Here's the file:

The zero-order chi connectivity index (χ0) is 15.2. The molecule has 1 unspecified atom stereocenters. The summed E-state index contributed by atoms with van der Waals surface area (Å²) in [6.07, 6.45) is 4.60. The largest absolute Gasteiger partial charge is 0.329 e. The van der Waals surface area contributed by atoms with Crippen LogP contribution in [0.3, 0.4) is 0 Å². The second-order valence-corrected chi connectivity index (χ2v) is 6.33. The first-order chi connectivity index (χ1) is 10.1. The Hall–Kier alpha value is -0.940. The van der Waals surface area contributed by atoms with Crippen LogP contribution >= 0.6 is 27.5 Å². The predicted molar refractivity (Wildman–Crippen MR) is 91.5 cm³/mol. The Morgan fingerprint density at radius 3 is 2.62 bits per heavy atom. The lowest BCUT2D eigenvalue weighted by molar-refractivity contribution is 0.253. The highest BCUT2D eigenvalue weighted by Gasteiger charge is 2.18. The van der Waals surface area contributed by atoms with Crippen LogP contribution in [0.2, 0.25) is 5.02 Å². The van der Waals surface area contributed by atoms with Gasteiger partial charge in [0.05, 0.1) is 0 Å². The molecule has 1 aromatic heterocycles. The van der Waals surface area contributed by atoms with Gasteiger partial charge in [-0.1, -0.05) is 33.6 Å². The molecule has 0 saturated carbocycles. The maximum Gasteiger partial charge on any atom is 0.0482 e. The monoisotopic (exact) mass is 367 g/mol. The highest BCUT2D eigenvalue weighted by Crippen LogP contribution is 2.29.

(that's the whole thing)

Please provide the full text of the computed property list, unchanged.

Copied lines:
The zero-order chi connectivity index (χ0) is 15.2. The molecule has 1 unspecified atom stereocenters. The summed E-state index contributed by atoms with van der Waals surface area (Å²) in [6.07, 6.45) is 4.60. The largest absolute Gasteiger partial charge is 0.329 e. The van der Waals surface area contributed by atoms with Crippen LogP contribution in [0.3, 0.4) is 0 Å². The second-order valence-corrected chi connectivity index (χ2v) is 6.33. The first-order chi connectivity index (χ1) is 10.1. The Hall–Kier alpha value is -0.940. The van der Waals surface area contributed by atoms with Crippen LogP contribution >= 0.6 is 27.5 Å². The predicted molar refractivity (Wildman–Crippen MR) is 91.5 cm³/mol. The Morgan fingerprint density at radius 3 is 2.62 bits per heavy atom. The lowest BCUT2D eigenvalue weighted by molar-refractivity contribution is 0.253. The highest BCUT2D eigenvalue weighted by Gasteiger charge is 2.18. The van der Waals surface area contributed by atoms with Crippen LogP contribution in [0.2, 0.25) is 5.02 Å². The van der Waals surface area contributed by atoms with Gasteiger partial charge in [0.05, 0.1) is 0 Å². The molecule has 1 aromatic heterocycles. The van der Waals surface area contributed by atoms with Gasteiger partial charge in [-0.1, -0.05) is 33.6 Å². The molecule has 0 saturated carbocycles. The maximum Gasteiger partial charge on any atom is 0.0482 e. The monoisotopic (exact) mass is 367 g/mol. The highest BCUT2D eigenvalue weighted by Crippen LogP contribution is 2.29.